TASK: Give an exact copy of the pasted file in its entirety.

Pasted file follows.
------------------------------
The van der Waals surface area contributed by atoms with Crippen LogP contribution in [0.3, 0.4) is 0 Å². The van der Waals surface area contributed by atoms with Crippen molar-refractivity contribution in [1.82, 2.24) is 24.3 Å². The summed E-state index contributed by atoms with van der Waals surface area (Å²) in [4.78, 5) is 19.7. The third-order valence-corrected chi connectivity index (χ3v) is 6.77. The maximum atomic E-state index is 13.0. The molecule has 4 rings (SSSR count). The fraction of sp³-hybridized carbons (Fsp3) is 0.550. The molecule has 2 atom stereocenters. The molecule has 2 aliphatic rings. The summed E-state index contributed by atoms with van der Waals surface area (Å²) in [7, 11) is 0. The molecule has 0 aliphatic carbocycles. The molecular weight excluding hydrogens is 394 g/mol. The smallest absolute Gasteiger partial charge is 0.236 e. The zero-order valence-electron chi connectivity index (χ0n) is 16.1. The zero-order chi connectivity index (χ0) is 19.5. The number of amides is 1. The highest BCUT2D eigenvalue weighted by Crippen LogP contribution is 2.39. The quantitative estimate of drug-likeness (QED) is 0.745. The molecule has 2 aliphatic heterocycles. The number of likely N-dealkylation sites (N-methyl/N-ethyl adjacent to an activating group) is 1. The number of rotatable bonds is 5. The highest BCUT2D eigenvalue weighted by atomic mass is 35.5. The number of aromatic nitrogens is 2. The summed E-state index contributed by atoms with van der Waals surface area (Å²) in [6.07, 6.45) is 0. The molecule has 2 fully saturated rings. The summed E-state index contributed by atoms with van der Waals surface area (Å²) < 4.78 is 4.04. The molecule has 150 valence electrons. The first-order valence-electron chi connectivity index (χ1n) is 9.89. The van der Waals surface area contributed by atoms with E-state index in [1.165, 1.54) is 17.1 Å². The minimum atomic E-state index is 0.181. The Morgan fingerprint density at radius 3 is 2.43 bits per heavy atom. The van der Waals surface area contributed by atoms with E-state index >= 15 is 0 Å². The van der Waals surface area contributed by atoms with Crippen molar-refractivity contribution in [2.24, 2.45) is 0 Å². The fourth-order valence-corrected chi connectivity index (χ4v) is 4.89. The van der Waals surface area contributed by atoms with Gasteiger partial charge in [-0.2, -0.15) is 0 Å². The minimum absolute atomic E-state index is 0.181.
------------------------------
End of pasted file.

The van der Waals surface area contributed by atoms with Crippen LogP contribution in [0.3, 0.4) is 0 Å². The van der Waals surface area contributed by atoms with Crippen molar-refractivity contribution in [1.82, 2.24) is 24.3 Å². The summed E-state index contributed by atoms with van der Waals surface area (Å²) in [4.78, 5) is 19.7. The third-order valence-corrected chi connectivity index (χ3v) is 6.77. The maximum atomic E-state index is 13.0. The molecule has 4 rings (SSSR count). The fraction of sp³-hybridized carbons (Fsp3) is 0.550. The molecule has 2 atom stereocenters. The molecule has 2 aliphatic rings. The summed E-state index contributed by atoms with van der Waals surface area (Å²) in [7, 11) is 0. The molecule has 0 aliphatic carbocycles. The molecular weight excluding hydrogens is 394 g/mol. The smallest absolute Gasteiger partial charge is 0.236 e. The zero-order valence-electron chi connectivity index (χ0n) is 16.1. The zero-order chi connectivity index (χ0) is 19.5. The number of amides is 1. The highest BCUT2D eigenvalue weighted by Crippen LogP contribution is 2.39. The quantitative estimate of drug-likeness (QED) is 0.745. The molecule has 2 aliphatic heterocycles. The number of likely N-dealkylation sites (N-methyl/N-ethyl adjacent to an activating group) is 1. The number of rotatable bonds is 5. The highest BCUT2D eigenvalue weighted by atomic mass is 35.5. The number of aromatic nitrogens is 2. The summed E-state index contributed by atoms with van der Waals surface area (Å²) in [6.07, 6.45) is 0. The molecule has 2 fully saturated rings. The summed E-state index contributed by atoms with van der Waals surface area (Å²) < 4.78 is 4.04. The molecule has 150 valence electrons. The first-order valence-electron chi connectivity index (χ1n) is 9.89. The van der Waals surface area contributed by atoms with E-state index in [1.165, 1.54) is 17.1 Å². The minimum atomic E-state index is 0.181. The Morgan fingerprint density at radius 3 is 2.43 bits per heavy atom. The van der Waals surface area contributed by atoms with E-state index >= 15 is 0 Å². The van der Waals surface area contributed by atoms with Crippen molar-refractivity contribution in [2.24, 2.45) is 0 Å². The fourth-order valence-corrected chi connectivity index (χ4v) is 4.89. The van der Waals surface area contributed by atoms with Gasteiger partial charge in [-0.2, -0.15) is 0 Å². The minimum absolute atomic E-state index is 0.181.